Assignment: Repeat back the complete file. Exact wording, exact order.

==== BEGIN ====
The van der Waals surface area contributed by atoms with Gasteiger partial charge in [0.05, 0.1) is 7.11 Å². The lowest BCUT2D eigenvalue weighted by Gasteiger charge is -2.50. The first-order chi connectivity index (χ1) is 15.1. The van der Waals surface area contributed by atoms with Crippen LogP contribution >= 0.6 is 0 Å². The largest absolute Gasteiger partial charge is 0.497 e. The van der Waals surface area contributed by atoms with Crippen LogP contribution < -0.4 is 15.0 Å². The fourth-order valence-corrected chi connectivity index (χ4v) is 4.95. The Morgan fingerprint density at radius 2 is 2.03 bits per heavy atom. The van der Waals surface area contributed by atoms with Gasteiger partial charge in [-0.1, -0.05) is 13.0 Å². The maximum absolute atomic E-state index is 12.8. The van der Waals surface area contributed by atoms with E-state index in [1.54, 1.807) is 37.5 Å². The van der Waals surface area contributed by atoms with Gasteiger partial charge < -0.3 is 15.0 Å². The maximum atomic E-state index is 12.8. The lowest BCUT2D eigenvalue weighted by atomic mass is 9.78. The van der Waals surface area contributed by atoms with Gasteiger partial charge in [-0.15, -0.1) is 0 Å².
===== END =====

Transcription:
The van der Waals surface area contributed by atoms with Gasteiger partial charge in [0.05, 0.1) is 7.11 Å². The lowest BCUT2D eigenvalue weighted by Gasteiger charge is -2.50. The first-order chi connectivity index (χ1) is 15.1. The van der Waals surface area contributed by atoms with Crippen LogP contribution >= 0.6 is 0 Å². The largest absolute Gasteiger partial charge is 0.497 e. The van der Waals surface area contributed by atoms with Crippen LogP contribution < -0.4 is 15.0 Å². The fourth-order valence-corrected chi connectivity index (χ4v) is 4.95. The Morgan fingerprint density at radius 2 is 2.03 bits per heavy atom. The van der Waals surface area contributed by atoms with Gasteiger partial charge in [-0.1, -0.05) is 13.0 Å². The maximum absolute atomic E-state index is 12.8. The van der Waals surface area contributed by atoms with E-state index in [1.54, 1.807) is 37.5 Å². The van der Waals surface area contributed by atoms with Gasteiger partial charge < -0.3 is 15.0 Å². The maximum atomic E-state index is 12.8. The lowest BCUT2D eigenvalue weighted by atomic mass is 9.78. The van der Waals surface area contributed by atoms with Gasteiger partial charge in [-0.15, -0.1) is 0 Å².